What’s more, you end up not going at all, and that drains your account. Sixty-three percent of memberships go unused overall. And 82 percent of gym members go once a week if they need to. Within the first six months, 22 percent stop going to the gym altogether. Aside from lack of motivation, lack of access pushes many of us to stop going to the gym altogether.
It’s no secret that while gym owners try to keep their gyms as clean as possible, that’s not always the case.
For the most part, gyms do remain clean. But if we knew how many people sweated on those dumbbells or machines and how many grimy, unwashed hands touched the doorknobs, you won’t enter the gym’s vicinity even if your life depended on it.
Numerous studies and researches show that gym equipment harbors more germs and bacteria than any other tool we use. For example, free weights have 362 times as much bacteria as a toilet seat. (Yuk!)
Pros of Working Out at Home
Working out at home is probably an ideal situation for anyone who wants to exercise by their lonesome without being disturbed. But there’s so much more than working out at home offers. During the course of figuring out home gym vs gym membership pros and cons there are advantages that are only possible with a home gym, which you can find underneath.
Whereas working out at the gym isn’t always problematic, you’re somehow always aware of the people around you. So, you can’t behave as you normally would.
Working out at home allows you to do as you want in your sanctuary. There’s no waiting time, no lines, no loose gut, or angry faces to hide. If you’re shuffling around while doing the Zumba, there’s no reason to feel embarrassed because no one can see you.
There’s less confusion, and you can always rewind a workout video if you can’t understand the instructions the first time around.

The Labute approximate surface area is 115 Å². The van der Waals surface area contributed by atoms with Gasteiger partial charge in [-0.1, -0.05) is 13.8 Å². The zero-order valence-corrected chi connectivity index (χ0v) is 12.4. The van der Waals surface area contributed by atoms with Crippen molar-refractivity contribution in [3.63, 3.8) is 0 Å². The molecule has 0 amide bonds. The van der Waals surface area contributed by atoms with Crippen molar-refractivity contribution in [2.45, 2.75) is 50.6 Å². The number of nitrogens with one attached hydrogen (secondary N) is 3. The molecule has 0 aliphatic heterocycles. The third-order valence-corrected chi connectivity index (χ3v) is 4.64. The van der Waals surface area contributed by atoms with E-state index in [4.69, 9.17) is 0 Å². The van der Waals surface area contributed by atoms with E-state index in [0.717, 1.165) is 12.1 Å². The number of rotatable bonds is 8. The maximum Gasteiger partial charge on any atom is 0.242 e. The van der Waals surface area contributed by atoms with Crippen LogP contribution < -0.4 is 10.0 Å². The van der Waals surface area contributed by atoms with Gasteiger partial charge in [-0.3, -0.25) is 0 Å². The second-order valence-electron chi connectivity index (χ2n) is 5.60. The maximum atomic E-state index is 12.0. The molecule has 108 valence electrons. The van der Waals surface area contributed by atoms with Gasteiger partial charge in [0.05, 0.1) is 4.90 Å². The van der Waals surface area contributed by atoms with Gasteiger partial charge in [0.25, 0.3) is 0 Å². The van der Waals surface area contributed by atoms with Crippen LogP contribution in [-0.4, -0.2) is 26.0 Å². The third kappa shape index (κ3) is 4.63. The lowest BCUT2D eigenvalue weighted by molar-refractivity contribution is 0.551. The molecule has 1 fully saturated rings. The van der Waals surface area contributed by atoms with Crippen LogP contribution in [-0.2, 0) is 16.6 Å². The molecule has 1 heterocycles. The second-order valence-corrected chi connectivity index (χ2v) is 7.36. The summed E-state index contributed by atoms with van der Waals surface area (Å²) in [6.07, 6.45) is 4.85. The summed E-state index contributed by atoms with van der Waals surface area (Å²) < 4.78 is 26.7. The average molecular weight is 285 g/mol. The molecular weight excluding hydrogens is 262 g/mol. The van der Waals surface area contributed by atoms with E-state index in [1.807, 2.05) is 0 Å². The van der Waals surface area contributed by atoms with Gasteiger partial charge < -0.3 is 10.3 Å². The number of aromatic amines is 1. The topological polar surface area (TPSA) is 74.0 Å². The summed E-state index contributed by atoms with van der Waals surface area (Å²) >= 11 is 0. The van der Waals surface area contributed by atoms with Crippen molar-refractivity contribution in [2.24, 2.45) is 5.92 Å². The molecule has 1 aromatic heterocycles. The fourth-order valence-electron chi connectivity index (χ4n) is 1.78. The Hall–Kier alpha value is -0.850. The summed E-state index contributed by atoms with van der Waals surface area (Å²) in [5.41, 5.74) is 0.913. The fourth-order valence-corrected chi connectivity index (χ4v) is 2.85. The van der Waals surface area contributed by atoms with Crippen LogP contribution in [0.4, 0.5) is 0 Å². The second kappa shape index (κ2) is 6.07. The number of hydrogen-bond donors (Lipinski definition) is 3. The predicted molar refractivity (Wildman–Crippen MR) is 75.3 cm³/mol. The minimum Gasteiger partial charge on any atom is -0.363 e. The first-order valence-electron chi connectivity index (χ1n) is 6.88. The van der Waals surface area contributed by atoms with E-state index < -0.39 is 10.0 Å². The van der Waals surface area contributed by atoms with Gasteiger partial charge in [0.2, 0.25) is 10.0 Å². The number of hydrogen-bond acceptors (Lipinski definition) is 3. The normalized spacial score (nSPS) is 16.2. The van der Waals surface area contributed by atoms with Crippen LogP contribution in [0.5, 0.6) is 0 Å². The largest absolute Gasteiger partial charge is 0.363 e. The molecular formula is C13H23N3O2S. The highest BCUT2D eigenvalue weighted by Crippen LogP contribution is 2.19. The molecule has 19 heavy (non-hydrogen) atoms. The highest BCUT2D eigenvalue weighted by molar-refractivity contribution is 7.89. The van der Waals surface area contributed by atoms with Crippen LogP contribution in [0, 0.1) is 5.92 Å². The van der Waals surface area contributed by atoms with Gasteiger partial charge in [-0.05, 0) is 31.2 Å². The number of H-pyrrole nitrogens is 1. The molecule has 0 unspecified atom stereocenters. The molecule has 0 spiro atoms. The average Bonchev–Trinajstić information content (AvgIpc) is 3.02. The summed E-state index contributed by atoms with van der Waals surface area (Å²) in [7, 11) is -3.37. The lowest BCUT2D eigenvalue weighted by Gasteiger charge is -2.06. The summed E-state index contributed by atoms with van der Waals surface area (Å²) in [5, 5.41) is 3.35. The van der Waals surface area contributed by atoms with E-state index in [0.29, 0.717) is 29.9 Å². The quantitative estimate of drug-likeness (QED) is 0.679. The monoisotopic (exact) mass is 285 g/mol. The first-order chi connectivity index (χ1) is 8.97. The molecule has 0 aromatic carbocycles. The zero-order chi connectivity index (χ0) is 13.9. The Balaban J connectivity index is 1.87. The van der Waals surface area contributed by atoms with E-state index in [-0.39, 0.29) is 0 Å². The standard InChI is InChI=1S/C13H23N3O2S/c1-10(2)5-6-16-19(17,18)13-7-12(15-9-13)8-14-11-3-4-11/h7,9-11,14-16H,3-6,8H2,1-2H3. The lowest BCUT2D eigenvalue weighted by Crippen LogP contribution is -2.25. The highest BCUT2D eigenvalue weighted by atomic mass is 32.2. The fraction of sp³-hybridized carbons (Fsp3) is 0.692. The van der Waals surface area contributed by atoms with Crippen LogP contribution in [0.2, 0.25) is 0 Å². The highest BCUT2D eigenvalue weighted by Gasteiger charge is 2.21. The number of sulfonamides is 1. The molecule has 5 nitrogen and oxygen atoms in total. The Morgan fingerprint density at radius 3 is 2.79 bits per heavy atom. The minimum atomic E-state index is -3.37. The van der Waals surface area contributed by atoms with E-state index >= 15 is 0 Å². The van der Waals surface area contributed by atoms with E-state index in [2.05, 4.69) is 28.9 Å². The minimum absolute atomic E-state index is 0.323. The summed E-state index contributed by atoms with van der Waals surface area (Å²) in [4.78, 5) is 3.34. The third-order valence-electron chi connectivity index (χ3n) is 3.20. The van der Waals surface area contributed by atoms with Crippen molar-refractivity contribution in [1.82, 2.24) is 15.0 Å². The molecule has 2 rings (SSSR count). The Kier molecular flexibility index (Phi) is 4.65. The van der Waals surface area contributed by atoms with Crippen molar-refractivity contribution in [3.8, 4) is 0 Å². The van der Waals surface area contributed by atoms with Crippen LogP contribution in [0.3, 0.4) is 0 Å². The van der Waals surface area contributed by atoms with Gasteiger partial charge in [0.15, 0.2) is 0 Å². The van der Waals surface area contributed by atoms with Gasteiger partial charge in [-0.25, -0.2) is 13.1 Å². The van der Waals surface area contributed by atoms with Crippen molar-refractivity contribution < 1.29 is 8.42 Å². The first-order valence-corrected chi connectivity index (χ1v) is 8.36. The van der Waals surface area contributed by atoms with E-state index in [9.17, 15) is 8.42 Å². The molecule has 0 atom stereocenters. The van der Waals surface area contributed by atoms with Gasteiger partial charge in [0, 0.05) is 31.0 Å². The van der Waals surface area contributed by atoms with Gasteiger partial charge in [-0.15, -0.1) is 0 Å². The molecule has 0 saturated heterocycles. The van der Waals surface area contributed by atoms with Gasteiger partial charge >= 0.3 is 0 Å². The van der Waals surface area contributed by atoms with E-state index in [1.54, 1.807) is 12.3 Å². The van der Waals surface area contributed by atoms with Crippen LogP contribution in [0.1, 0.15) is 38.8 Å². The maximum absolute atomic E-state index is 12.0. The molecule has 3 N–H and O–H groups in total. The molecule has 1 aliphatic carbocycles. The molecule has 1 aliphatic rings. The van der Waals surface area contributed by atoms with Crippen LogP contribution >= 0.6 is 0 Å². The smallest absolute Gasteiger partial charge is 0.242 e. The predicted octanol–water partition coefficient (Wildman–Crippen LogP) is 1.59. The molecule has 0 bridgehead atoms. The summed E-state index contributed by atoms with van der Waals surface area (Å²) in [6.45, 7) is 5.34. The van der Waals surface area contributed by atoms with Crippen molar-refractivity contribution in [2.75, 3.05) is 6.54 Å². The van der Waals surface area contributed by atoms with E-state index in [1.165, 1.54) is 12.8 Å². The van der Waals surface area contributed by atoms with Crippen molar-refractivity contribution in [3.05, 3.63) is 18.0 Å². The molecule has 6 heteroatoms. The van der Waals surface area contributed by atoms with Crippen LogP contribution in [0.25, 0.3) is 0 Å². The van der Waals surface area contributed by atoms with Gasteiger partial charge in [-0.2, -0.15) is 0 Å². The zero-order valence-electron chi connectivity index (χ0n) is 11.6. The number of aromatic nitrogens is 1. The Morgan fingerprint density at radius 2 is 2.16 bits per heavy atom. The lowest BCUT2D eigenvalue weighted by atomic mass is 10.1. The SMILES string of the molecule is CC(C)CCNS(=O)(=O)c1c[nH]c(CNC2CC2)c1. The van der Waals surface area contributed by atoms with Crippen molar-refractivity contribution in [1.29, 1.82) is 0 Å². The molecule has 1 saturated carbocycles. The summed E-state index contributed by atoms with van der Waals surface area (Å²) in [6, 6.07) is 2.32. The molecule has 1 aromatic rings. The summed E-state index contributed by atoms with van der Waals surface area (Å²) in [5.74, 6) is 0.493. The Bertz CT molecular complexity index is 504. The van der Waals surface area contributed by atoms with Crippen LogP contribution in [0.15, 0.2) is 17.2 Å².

Less Expensive and Accessible
What makes working out at home even better is the complete availability of time, space, and equipment.
If you’ve invested in gym equipment and have a big home gym to support your workout goals, you’ll have no problem getting those washboard abs because your gym will be open 24/7.
Working out at all hours of the day will also open up your schedule and save you money in the long run because you’ll have no membership fees to pay.
Some people argue that saving money on membership fees isn’t worth it because you’ll spend money on the equipment. However, that sum will be an investment in your future. You’ll be able to use those dumbbells and other equipment any time you want, for as many years as you want.
Considering the benefits, it’s worth having gym equipment at home.
Cons of Working Out at Home
Only find one con which is listed below:
Lack of Motivation
It can be very demotivating to work out at home, especially if you spend most of your time at home anyway. Finding someone to work out with or having a support system benefits us all. It’s not only about working out in a different atmosphere.
Doing such activity among people gives you a change of scenery and puts you out of the daily rut you’re in.
Yet, if you’d instead work out at home, one thing you can do is participate in live classes to gain that feeling of being amongst people.
While both options do have their list of pros and cons, working out at home wins on all accounts.
Working out at home is most cost-effective. And even if you think about investing in a home gym setup, the cost still won’t be as much as the cost of the years of monthly gym fees put together. The annual cost of a gym membership is $507 for the first year and $479 in the years after.
This may not seem as much, but put together everything that goes into not going to the gym (feeling guilty, feeling terrible about your missed classes, etc.), you lose a lot more than just money.
If you have a gym close enough that’s exclusive, offers individual training spaces, and focuses on hygiene and customer satisfaction, go for it.
Otherwise, give working out at home a chance. You’ll be surprised by how much your health and lifestyle will change when you start working out, even for 30 minutes each day, at home!
Consider the pros and cons of home gym vs gym membership wisely and then figure out your requirement to see which suits best to your needs.